• So you’re gonna start a kickstarter campaign. Are you 100% prepared? No, no you’re not. And there’s no way to be 100% prepared but you can get close. You can set a full campaign up without making it live. And if you’ve never done one before, you’ll definitely want to do this since you’ll have to set up an Amazon Payments account to receive the funds should you hit 100% funding. That can take a few days to a week to process. And what about promotional material? Do you have a cover? Do you have promo art? Do you have reading samples? Are you prepared to make regular updates? Have you planned out your rewards and prices? Do you have a budget? Did you then factor in the processing fees that Kickstarter and Amazon take out? You’ll want to do that. I set my goal for $850 dollars and ended up with $775 after processing. Now, I ended up doing things a little different than I originally planned so it worked out but trust me, it’s better to be over-prepared. And while we’re on money…
  • You’ll still need more than you think when you’re setting things up. Because if you’re new to the whole concept and business like I was (and still am), there are things you didn’t think about or factor in. Have you looked at editor costs? I had no idea about freelance editors. Not one. And editors don’t just make sure you use the right words or make sure the grammar’s correct. The full editing process involves a professional helping you hone the story, sharpening into a finely crafted weapon of feels. And what about a cover artist? Despite “don’t judge a book,” people absolutely do judge a book by its cover. And if you’re writing sci-fi, fantasy, or horror, you want, you need a good cover. You can find artists to fit all kinds of budgets (and editors too), but trust me, you want to include that in there if you can’t afford it out-of-pocket. I was fortunate enough to get the cover before the campaign because I already knew what I wanted it to look like and my mom was nice enough to help me pay for it. Someone said recently that my goal seemed “reasonable.” Making a book is actually pretty expensive and I undersold myself. Be transparent about the costs too. Budget breakdowns are helpful to backers.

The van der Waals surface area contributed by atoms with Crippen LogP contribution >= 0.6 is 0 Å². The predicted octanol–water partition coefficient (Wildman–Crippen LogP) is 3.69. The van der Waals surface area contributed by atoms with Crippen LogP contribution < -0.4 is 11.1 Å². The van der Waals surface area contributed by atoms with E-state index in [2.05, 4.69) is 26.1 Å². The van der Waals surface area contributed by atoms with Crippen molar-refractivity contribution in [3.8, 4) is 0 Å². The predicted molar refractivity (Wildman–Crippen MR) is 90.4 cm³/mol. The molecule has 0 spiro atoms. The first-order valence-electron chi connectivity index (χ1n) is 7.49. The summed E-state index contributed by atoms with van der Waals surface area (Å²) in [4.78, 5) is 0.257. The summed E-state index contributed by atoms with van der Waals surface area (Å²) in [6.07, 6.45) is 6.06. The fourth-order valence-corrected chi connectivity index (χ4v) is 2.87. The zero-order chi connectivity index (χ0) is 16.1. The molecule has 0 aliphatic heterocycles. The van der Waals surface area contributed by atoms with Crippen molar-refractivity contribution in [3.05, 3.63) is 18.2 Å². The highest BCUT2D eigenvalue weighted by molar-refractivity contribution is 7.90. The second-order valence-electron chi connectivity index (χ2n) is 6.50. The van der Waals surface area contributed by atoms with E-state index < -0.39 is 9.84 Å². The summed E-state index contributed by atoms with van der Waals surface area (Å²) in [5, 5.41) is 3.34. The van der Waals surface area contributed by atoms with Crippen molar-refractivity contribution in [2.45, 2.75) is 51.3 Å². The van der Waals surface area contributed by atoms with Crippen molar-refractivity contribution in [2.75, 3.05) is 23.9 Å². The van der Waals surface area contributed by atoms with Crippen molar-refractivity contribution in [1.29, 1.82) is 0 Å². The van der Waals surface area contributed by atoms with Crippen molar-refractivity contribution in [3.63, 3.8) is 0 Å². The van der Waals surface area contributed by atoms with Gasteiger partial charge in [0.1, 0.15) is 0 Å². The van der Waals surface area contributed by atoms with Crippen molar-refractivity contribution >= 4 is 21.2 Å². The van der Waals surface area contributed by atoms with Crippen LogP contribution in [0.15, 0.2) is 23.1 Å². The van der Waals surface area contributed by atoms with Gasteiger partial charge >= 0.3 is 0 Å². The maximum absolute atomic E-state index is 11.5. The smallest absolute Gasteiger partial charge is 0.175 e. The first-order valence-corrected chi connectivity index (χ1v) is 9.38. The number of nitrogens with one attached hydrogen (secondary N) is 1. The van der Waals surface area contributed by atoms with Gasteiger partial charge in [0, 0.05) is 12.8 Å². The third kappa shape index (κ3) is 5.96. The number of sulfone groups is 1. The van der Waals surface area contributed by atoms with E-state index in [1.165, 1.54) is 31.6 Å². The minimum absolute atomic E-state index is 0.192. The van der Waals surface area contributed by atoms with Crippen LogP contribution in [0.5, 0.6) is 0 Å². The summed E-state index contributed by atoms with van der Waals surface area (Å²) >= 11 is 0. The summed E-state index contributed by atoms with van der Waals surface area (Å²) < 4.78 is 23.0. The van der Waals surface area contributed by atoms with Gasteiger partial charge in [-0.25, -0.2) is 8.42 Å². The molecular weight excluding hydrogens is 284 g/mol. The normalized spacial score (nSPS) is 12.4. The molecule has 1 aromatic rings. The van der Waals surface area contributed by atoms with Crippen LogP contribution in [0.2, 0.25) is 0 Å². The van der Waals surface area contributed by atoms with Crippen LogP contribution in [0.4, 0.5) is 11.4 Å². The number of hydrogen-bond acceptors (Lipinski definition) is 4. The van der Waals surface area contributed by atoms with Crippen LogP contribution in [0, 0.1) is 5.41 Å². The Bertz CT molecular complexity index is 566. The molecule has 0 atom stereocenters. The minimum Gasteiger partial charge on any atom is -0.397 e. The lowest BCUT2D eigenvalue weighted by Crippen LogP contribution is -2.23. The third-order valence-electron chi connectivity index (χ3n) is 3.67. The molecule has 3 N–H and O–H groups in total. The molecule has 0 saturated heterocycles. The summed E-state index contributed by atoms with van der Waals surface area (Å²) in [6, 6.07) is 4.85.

• So you’ve started the campaign, how do you get backers? Well, you definitely don’t run around anywhere you can find posting about it. I have learned much about self-promo and the biggest aspect of doing it is presentation. When you’re a newbie, you have to rely on friends, and family if you’re able, and then you have to go out and you have to find your audience as best you can. And you’re gonna want to focus if you can. If you decide to take to goodreads, like I did, don’t join any and every group that has some connection to what you’re writing. Pick one that lines up the most and then, before you promote at all, engage the group. Get a feel for them, learn the rules. Cause, believe it or not, lots of authors (and I definitely hold myself accountable here) show up to goodreads groups like locusts. Don’t do that. Pick your avenues carefully and deliberately. Then realize that you’re probably going to get ignored a lot. Here’s some good tips on self-promotion in general from Michael J. Sullivan.
  • Give yourself plenty of time to do EVERYTHING. If you offered signed paperbacks as a reward, give yourself time to sign them, and box them, and label them, and ship them. Give yourself time to finish the project. Six months post campaign end isn’t unreasonable. You might want to say longer and hey, if you’re ready sooner, then everyone gets a pleasant surprise.

The Business

  • You want an editor. You need an editor. Yes, they’re expensive, I know, it sucks. I had no idea at first but it’s not uncommon for an 80,000 word book to cost $2000 for editing. Thankfully though, there are freelancers who understand and will offer payment plans. Though if you’re going the kickstarter route, this is one more reason to have at least that first, complete draft done. You’ll have a word count, which will give you an editing price, which will be a number you can slap on your budget for your campaign goal, which lets your potential backers know what they’re funding. Before I go on, I just want to make it clear that I am extremely proud of the work I did on this book. Is it a 5-star debut? Hell no. But I don’t think it would’ve been even if I’d had an editor. I had written on and off at various points in my life but this was the first time I really threw myself into it whole hog. So Grimluk’s first outing could’ve used a hard round of developmental edits on top of the proofing. But, that’s what this is all about: Things I learned.
  • Self-promotion is always hard. You have to find a balance for how much you do it and how and where and there are a lot of folks who don’t want to be told about your book from you. There are plenty who do though. I’ve come across plenty of folks in the orcs tag on tumblr who’ve shown huge interest in the book once I made them aware. But like I said earlier, that’s because I focused. Shotgun promotion just does not work. Which also means…